Babies’ Exposure to Secondhand Smoke May Lead to Increased Asthma Risk
A new study adds to evidence about the detrimental effects of secondhand smoke on children’s health. The study suggests exposure to cigarette smoke increases babies’ risk of developing asthma and other respiratory diseases.
Researchers at the Mayo Clinic in Rochester, Minnesota, exposed smooth muscle cells from the airways of deceased human fetuses to various levels of cigarette smoke, HealthDay reports. The cells exposed to the smoke showed changes similar to the effects of inflammation seen in asthma, which narrow airways and make it more difficult to breathe. Higher levels of cigarette smoke caused cell death.
These effects are especially dangerous for premature infants, the researchers note. “Due to their highly immature lungs, premature babies often require high levels of additional oxygen in the neonatal intensive care unit, which can put these babies at higher risk for lifelong problems with lung diseases,” study author Dr. Elizabeth Vogel said in a news release.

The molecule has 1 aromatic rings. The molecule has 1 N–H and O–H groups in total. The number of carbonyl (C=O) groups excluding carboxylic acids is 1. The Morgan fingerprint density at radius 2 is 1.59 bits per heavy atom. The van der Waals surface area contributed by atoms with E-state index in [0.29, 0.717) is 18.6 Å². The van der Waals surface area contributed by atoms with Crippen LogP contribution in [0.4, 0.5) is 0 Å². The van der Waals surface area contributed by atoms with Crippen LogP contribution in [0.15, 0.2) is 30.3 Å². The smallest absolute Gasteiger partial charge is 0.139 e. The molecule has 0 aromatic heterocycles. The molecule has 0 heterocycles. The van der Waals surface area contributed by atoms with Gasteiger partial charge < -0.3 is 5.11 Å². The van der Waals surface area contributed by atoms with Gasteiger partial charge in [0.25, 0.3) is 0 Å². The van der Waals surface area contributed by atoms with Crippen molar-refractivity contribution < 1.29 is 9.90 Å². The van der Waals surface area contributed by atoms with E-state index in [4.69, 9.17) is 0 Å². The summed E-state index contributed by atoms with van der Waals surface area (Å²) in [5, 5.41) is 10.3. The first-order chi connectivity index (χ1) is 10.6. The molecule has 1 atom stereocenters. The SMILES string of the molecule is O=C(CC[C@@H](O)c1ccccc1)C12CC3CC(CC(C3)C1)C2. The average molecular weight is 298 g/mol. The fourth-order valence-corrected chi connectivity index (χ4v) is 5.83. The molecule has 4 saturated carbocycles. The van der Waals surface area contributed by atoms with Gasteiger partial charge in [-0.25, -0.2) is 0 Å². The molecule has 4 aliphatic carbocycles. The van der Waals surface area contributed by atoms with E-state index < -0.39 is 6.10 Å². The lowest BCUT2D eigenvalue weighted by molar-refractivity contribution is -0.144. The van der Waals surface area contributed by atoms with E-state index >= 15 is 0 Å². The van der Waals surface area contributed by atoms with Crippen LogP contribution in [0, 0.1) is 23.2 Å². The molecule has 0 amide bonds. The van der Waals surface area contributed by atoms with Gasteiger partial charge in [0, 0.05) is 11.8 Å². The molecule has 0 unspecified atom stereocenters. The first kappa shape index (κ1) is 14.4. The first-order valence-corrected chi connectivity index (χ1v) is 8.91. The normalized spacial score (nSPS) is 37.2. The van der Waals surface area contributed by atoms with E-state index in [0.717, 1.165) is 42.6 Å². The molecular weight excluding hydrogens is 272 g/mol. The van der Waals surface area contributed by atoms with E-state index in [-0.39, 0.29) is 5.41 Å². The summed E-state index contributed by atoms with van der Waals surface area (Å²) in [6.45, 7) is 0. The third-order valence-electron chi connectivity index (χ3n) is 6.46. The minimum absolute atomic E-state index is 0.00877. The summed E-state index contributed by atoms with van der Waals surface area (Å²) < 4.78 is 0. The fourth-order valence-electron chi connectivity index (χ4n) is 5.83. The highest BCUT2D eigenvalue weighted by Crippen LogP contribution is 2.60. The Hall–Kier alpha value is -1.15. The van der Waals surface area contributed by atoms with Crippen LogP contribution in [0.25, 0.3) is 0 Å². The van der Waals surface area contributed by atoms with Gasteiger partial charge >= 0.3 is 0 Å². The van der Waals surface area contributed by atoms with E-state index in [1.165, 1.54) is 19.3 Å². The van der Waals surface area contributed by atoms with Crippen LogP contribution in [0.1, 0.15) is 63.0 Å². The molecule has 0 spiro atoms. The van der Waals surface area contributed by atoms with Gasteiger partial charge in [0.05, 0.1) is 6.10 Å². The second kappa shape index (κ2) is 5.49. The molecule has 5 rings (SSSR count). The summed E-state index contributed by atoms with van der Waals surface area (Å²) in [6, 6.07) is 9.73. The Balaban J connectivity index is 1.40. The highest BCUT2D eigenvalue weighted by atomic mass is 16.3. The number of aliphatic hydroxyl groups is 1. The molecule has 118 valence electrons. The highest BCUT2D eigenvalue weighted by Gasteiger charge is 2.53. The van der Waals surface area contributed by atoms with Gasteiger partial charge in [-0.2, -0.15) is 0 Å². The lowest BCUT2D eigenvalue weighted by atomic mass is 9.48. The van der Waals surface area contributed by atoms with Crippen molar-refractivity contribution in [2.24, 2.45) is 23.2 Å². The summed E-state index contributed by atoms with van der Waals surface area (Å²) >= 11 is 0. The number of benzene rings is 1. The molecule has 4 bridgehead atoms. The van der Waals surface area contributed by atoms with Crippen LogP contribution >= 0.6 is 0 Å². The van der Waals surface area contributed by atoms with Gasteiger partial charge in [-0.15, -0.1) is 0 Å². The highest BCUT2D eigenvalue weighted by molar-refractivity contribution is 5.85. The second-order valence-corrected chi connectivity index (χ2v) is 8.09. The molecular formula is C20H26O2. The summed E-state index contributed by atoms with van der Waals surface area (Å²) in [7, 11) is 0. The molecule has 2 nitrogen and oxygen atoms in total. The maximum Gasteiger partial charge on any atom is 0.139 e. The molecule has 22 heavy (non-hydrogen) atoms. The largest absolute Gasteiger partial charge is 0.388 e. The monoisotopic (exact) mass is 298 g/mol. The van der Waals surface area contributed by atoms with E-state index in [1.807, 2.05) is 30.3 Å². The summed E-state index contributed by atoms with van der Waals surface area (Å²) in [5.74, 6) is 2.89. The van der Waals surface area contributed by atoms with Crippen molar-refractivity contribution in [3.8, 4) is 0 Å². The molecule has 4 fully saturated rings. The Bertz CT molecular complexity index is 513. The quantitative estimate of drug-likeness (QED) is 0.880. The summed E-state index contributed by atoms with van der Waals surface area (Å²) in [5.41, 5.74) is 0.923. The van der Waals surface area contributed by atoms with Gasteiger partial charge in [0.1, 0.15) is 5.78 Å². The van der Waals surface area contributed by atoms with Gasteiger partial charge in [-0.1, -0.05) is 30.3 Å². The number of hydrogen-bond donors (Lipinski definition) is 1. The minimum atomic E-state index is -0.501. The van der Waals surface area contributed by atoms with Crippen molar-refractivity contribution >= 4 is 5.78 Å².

The study was presented this week at the American Society of Anesthesiologists annual meeting.
A study presented at a medical meeting earlier this year found children with asthma who are exposed to secondhand smoke are more likely to have three or more visits to a physician or emergency room because of wheezing in the past year. Exposure to secondhand smoke in children with asthma was also associated with having sleep disturbed by wheezing one or more nights a week, and activity limitations due to wheezing.